• “ ... I’d like to thank you for all you did. Remember, you have to teach me to drive, like you promised.”

• “ ... Dear Coach (Mom) ... some days you would get us ice cream and share your knowledge with us, or some days make us run for a bad throw or popping up, or not getting down (to field) a ball. ... Thanks for all your time and energy. Now maybe my ears will turn back to normal.”

• “You’ve been a great coach and helped us become what we are. We’ve had a lot of great times this year ... except for your practices (just kidding).”

• “You really taught me a lot ... and not only about softball, but about life. You saved my neck a few times. Elaine, you were always there for us – for everything. You did a lot for me and I really appreciate it. I drove you crazy at practices and games and especially after the games!”

In addition to her players Mrs. Schuster’s efforts did not go unnoticed – all the way to Harrisburg. Following is the transcript from the Commonwealth of Pennsylvania House of Representatives’ Citation (courtesy of Mark Longietti, sponsor; Mike Turzai, Speaker of the House; and David Reddecliff, Chief Clerk of the House):

“Whereas, The House of Representatives of Pennsylvania takes great pride in recognizing those gifted individuals who challenge, inspire and teach the youth of this Commonwealth, our most precious resource: and

Whereas, Elaine Schuster is being honored upon fifty-three years of dedicated service as Coach of the Sharpsville softball team; and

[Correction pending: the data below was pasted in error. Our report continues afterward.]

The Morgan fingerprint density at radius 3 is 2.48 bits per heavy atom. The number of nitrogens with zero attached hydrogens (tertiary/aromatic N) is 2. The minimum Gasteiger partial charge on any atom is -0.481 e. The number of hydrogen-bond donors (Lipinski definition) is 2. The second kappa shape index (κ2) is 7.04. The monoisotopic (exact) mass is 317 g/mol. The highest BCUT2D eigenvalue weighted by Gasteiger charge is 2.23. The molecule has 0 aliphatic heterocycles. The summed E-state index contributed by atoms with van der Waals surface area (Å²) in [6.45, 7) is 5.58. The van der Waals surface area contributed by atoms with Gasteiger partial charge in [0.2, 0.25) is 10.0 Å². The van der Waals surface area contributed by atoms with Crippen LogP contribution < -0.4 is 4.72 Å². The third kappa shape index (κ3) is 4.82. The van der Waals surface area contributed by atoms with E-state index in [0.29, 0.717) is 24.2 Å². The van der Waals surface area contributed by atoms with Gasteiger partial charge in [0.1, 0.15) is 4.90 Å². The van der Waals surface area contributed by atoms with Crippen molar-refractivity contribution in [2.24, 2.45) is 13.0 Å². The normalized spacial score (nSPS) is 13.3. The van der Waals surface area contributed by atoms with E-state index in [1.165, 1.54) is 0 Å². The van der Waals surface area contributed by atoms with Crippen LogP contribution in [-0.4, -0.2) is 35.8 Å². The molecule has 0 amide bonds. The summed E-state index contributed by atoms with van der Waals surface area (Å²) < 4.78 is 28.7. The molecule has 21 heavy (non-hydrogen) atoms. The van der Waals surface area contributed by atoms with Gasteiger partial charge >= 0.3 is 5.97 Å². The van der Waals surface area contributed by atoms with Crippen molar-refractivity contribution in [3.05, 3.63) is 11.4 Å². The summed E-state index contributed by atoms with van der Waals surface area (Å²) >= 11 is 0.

Whereas, Ms. Schuster began her tenure as a softball coach in 1966. Exuding vision, energy and enthusiasm, she approached each day’s work with the highest of professional standards and set a sterling example of dedication, skill and hard work for her young athletes. Ms. Schuster truly is a role model worthy of emulation.

Now, therefore, The House of Representatives of the Commonwealth of Pennsylvania congratulates Elaine Schuster upon her well-deserved recognition; heartily acknowledges her exemplary record of service, in keeping with the highest ideals and traditions of this Commonwealth; offers best wishes for a happy and fulfilling future;

And directs that a copy of this citation, sponsored by the Honorable Mark Longietti on April 22, 2019, be transmitted to Elaine Schuster, 370 South Ninth St., Sharpsville, Pennsylvania, 16150.”

This much is certain – and her former players can appreciate this – there’s no quit in Mrs. Schuster, who said she will continue coaching, “Absolutely, as long as I possibly can! 

“You know,” she related, “it’s like when I used to play racquetball, and I’d dread goin’ down (to play) ‘cause I really didn’t feel good. But once the adrenaline gets goin’. ... And I’m like that on the ball field. I’m goin’, ‘How am I gonna get through two hours of this?’ But when I get to that ball field you’d think there’s nothin’ wrong with me.

“ ... But then,” she admitted sheepishly, “when I get home, I crash.

“ ... But,” she thankfully concluded, “I so enjoy doin’ it.”

For Elaine Schuster, sharing her passion for sport was – and remains to this day – a labor of love. She is an example of what all of us should aspire to be: Humble, hard-working, gracious.